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Loretta Siers--
Her Someday Is Today
by Maricia Mlynek
     

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As a little girl, Loretta Siers (Loretta Rowsey at the time) remembers visiting her uncle and watching the planes flying overhead.

“I always told him, someday I will get on one of those planes and fly far away,” said Siers. “I knew from the time I was very small that traveling would be something I would do someday. We had a neighbor lady that would show slides of her homeland of Switzerland, and I would tell her, too, that someday I would visit the places in those slides.”

As time went by, growing up in Kanawha Falls (Fayette County), she never forgot her dreams of traveling.

As a teenager, she met Kenneth Siers, who was home on leave from the Army. They courted long distance for a couple of years before marrying on Feb. 27, 1960.

The newlyweds were stationed in Fort Eustis, Va., for the first year of their marriage. The next transfer would send them to Ottawa, Ill.

Siers’ traveling had only just begun.

Kenneth was discharged from the Army, and he and Loretta began a number of moves over several years. The Siers family grew, with Robert born in 1964 and Beverly in 1965.

They would live in Cleveland, Grantsville and Parkersburg before Kenneth enlisted in the Navy. The family had moved quite a bit before, but the real moving was now underway.

“Kenneth retired after 24 years in the Navy as a Master Chief in 1988. We moved about every four years during those years of enlistment,” said Siers.

The family lived in North Carolina, Virginia, Cuba, and Naples, Italy. That same little girl from West Virginia did more than travel to far away places, she lived in them.

“I loved Cuba the best. It was such a slow pace. We lived right on the coast, and it was wonderful,” said Siers.

She did much traveling while overseas and even found her way to the same village of her old Swiss neighbor.

“I sent her postcards and called to tell her I had made it, just like I said that I would. She laughed and said, ‘Loretta, your someday is today!’ ” said Siers.

When all the transfers and new bases and new posts ended, the family had to decide where to settle. The choice was simple.

“West Virginia is my home. It didn’t matter where we were or what country we were in. I always knew that I would return here to West Virginia,” said Siers.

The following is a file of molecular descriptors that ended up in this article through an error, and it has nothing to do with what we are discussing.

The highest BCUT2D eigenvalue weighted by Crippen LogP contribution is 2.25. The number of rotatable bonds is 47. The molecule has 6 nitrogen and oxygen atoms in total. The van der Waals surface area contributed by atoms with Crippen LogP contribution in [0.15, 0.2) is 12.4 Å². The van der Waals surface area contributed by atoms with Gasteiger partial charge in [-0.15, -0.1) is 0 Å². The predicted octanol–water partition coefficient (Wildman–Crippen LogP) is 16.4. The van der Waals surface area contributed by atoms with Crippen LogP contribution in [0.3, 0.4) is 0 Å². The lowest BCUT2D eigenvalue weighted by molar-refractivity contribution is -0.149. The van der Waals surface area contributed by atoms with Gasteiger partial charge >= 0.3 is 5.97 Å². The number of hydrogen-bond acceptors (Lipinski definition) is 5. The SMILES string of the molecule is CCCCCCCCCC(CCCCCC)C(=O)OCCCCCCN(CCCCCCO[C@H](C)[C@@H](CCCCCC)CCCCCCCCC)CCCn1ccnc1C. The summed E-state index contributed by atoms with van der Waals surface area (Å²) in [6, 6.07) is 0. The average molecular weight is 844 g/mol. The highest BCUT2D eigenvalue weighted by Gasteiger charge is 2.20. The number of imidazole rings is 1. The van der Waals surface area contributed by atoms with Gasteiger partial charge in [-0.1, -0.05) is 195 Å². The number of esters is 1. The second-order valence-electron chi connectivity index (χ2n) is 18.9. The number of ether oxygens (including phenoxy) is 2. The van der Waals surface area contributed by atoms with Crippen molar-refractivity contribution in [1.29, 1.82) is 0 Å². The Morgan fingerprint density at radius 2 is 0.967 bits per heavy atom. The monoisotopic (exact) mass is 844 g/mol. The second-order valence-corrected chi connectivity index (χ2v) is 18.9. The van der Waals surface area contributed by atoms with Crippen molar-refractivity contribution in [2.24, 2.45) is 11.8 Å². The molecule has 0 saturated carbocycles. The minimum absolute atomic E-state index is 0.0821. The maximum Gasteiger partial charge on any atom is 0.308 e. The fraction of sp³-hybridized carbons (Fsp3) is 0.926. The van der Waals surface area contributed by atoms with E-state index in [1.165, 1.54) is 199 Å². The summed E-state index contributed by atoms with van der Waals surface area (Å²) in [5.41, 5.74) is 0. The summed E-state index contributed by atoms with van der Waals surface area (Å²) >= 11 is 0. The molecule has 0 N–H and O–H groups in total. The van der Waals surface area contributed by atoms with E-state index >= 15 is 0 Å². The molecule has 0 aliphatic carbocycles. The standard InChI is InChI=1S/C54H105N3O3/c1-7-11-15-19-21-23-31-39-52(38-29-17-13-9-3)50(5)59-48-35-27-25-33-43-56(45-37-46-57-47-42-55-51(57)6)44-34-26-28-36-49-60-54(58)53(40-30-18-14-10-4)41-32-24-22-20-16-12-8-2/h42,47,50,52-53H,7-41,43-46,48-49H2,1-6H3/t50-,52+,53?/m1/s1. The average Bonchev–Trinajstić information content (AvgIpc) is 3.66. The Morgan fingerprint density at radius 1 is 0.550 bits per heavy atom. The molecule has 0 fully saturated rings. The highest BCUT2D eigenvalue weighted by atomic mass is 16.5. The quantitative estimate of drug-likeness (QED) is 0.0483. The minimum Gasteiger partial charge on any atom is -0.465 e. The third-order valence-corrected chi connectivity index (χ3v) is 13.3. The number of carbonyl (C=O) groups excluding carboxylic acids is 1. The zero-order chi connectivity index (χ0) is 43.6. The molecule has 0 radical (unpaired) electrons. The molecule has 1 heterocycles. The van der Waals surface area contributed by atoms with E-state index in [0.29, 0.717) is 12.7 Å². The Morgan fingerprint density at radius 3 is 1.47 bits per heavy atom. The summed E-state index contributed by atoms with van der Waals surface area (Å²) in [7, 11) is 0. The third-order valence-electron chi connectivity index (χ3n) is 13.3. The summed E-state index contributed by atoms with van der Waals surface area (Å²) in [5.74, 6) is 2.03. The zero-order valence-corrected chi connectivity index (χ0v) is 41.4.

She laughed when she said her mother had teased her and said she would not last in West Virginia after all the traveling she had done: “Mom said that in four years I would get an itching to move on, but I knew that I was home here, and the itching never came. We have lived in our home here on Russett Road for 20 years, and I am happy.”

Now, don’t think that this avid traveler doesn’t still get on a plane and do some touring. She still loves to go on trips and spends several weeks in Utah each year visiting her family that includes two grandchildren, five step-grandchildren, and two step-great-grandchildren.

Just this summer, she traveled with her granddaughter, Brittany, to an American Idol audition in Salt Lake City, Utah. While there, she became an avid fan of the Raptors, a minor league baseball team. “I still love to travel,” said Siers.

While not traveling, she is busy here in Calhoun as an active volunteer at Aging With Grace and MHHS long term care.

Loretta and Madeline Moore volunteer at Aging With Grace.

She also participates in Red Hats, Enon choir and CCCOA walking team. She teaches Sunday School and is a volunteer driver for people that need a ride to a doctor’s appointment.

She is an avid reader and enjoys writing a correspondent’s column for the Chronicle.

Siers served 14 years as an exchange student representative, placing exchange students for American Scandinavian Student Exchange. She placed 84 students, averaging six a year. She still keeps in touch with several of those students, and said they all loved West Virginia.

Siers said, “At the time, we were living in Virginia and very close to the ocean. Whenever I would take one of the students back to West Virginia to visit my mother, they would want to stay. Over and over again, they would ask, ‘When are we going back to see Granny? When can we return to West Virginia?’ ”

Loretta, like those exchange students, loves West Virginia. After years of being away, she has settled in and found some comfort in the hills of our state and peace beside the Little Kanawha River.

Her Swedish neighbor said it best: her someday is today. She still takes the plane rides and sees the sights, but in the end, she always returns home to West Virginia.

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